The sale of a life-annuity property is re-qualified as a gift, with substantial tax implications for the buyer.
The sale and purchase of real estate in France as a life annuity, called ‘vente en viager’, occurs when a property is purchased in exchange for a capital sum and a monthly annuity for life granted to the normally elderly seller, who may be allowed to remain in the dwelling until their death.
It is similar to a lifetime mortgage with which UK nationals are familiar, although in the case of a viager no mortgage is taken out by the seller.
Instead, a private investor pays a lump sum (bouquet), in addition to a monthly annuity (rente viagière) until death of the seller.
It is a popular idea in France, although not always one that can be easily realised, and there are frequently legal disputes that surround transactions that have taken place.
In a recent case in the courts, an elderly lady of 94 years sold a property to a buyer for €110,000, paid in the form of a monthly life annuity of €2,395 until the death of the seller. No bouquet was paid.
The seller died several months later.
The transaction was later investigated by the tax authority, who judged that the sale constituted a disguised gift (donation déguisée) and imposed gift tax of €65,000.
In coming to that view they took into consideration the advanced age of the seller, whose state of health was seriously impaired.
She was also widowed and without direct descendants and had designated the buyer as their sole legatee.
The buyer was living with the seller, and the property sold had been acquired by the seller only 13 days prior to the viager sale, at a price the tax authority also considered to be at less than its market value,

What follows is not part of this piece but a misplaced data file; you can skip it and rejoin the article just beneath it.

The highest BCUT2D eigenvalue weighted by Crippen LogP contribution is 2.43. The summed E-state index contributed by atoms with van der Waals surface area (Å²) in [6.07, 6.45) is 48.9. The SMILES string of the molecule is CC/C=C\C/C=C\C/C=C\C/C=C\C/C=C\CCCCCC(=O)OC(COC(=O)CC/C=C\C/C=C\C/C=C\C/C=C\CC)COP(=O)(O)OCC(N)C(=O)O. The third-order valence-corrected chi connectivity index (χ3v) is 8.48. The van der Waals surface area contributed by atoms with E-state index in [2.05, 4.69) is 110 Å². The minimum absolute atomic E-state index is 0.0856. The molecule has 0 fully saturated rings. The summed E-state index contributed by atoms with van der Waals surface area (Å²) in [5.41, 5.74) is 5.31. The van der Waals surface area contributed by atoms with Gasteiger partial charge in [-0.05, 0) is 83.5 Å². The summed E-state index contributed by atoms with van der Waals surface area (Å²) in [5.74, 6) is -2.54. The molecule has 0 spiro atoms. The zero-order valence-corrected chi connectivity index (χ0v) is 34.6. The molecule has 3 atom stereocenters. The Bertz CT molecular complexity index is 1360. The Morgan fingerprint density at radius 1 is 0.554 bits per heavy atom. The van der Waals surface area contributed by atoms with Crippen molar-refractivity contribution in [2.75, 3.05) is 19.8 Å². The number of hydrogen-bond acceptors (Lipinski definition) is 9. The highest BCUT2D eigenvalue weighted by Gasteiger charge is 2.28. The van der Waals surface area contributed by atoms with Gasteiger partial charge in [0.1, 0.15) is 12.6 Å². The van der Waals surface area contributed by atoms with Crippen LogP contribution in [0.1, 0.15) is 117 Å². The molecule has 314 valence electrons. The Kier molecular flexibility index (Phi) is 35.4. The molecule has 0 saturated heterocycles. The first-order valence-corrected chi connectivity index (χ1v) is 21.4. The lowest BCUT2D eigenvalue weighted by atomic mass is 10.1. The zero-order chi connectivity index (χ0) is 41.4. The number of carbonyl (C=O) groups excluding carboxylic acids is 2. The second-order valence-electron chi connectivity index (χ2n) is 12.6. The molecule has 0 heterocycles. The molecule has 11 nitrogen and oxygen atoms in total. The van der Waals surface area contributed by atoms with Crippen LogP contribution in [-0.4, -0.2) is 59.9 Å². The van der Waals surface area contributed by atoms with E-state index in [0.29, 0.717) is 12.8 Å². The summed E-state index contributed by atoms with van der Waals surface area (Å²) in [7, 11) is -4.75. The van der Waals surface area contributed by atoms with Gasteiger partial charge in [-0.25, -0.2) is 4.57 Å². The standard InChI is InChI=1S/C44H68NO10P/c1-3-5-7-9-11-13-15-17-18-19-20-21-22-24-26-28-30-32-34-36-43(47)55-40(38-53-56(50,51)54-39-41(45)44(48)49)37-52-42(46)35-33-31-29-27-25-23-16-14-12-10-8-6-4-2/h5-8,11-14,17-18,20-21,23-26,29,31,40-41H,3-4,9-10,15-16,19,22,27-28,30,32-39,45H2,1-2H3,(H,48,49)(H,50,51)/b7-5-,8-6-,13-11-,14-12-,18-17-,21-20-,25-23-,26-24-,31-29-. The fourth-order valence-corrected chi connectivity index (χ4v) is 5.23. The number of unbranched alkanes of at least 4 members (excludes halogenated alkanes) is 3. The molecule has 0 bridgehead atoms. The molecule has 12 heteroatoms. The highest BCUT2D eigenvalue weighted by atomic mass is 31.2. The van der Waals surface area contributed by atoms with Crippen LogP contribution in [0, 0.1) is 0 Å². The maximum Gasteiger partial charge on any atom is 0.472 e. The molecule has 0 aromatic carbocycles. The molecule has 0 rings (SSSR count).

Neither did it seem to the tax authority that the deceased former owner had been short of funds to meet her needs.
Conversely, the buyer did not have an income that would enable her to pay the annual lifetime annuity.
As a result of enforcement action taken by the tax authority, the buyer commenced a legal action against the notaire, in which she sought compensation.
During the proceedings it was revealed that the notaire had undertaken the conveyancing formalities of the house 13 days prior to the death of the seller, so must have been aware of the risk of the sale being requalified as a gift.
Nevertheless, although the court considered there had been a breach of professional duty by the notaire, somewhat surprisingly they judged that they had no liability in the transaction.
As far as the buyer was concerned the court stated that: "the transfer of this property almost without consideration constitutes a gift to you. The establishment of a deed of sale rather than a deed of gift was of tax interest to you, as transfer duties are much higher in the case of a gift."
Although she was the legatee of the estate, and would have in any event succeeded to the property, substantial inheritance taxes would have been payable, as there was no family relationship.
As a result, the buyer remained liable for gifts tax.
It is worth noting that in other cases concerning the sale of viager properties below market value the notaire has not always been able to escape liability, when the court has considered that the notaire has failed in their duty of care to their client.